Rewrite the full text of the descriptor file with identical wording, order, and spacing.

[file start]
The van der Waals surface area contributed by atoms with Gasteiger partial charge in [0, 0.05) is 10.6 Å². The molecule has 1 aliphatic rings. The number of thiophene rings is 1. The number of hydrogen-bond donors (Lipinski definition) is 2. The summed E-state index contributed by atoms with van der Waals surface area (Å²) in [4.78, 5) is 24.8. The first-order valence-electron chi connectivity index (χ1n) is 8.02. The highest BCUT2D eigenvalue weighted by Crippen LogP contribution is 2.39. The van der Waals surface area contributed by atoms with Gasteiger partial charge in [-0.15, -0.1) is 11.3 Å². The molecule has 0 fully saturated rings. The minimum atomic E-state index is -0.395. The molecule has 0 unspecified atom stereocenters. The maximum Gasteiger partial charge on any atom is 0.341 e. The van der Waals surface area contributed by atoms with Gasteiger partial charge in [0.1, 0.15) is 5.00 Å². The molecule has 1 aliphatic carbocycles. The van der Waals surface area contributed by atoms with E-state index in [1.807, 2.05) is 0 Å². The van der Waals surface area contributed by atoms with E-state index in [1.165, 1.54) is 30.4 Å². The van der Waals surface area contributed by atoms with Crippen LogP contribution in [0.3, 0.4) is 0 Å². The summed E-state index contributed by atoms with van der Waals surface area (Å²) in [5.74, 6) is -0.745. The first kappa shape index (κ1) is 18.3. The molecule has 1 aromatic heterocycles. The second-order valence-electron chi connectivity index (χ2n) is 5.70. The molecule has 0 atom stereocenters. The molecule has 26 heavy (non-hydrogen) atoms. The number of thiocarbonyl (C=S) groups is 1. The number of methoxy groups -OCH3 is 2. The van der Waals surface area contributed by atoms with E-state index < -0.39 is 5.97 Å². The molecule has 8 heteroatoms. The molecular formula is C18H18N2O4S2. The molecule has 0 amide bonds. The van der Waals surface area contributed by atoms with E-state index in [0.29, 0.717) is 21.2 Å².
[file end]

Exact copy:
The van der Waals surface area contributed by atoms with Gasteiger partial charge in [0, 0.05) is 10.6 Å². The molecule has 1 aliphatic rings. The number of thiophene rings is 1. The number of hydrogen-bond donors (Lipinski definition) is 2. The summed E-state index contributed by atoms with van der Waals surface area (Å²) in [4.78, 5) is 24.8. The first-order valence-electron chi connectivity index (χ1n) is 8.02. The highest BCUT2D eigenvalue weighted by Crippen LogP contribution is 2.39. The van der Waals surface area contributed by atoms with Gasteiger partial charge in [-0.15, -0.1) is 11.3 Å². The molecule has 0 fully saturated rings. The minimum atomic E-state index is -0.395. The molecule has 0 unspecified atom stereocenters. The maximum Gasteiger partial charge on any atom is 0.341 e. The van der Waals surface area contributed by atoms with Gasteiger partial charge in [0.1, 0.15) is 5.00 Å². The molecule has 1 aliphatic carbocycles. The van der Waals surface area contributed by atoms with E-state index in [1.807, 2.05) is 0 Å². The van der Waals surface area contributed by atoms with E-state index in [1.165, 1.54) is 30.4 Å². The van der Waals surface area contributed by atoms with Crippen LogP contribution in [0.3, 0.4) is 0 Å². The summed E-state index contributed by atoms with van der Waals surface area (Å²) in [5.74, 6) is -0.745. The first kappa shape index (κ1) is 18.3. The molecule has 1 aromatic heterocycles. The second-order valence-electron chi connectivity index (χ2n) is 5.70. The molecule has 0 atom stereocenters. The molecule has 26 heavy (non-hydrogen) atoms. The number of thiocarbonyl (C=S) groups is 1. The number of methoxy groups -OCH3 is 2. The van der Waals surface area contributed by atoms with E-state index < -0.39 is 5.97 Å². The molecule has 8 heteroatoms. The molecular formula is C18H18N2O4S2. The molecule has 0 amide bonds. The van der Waals surface area contributed by atoms with E-state index in [0.29, 0.717) is 21.2 Å².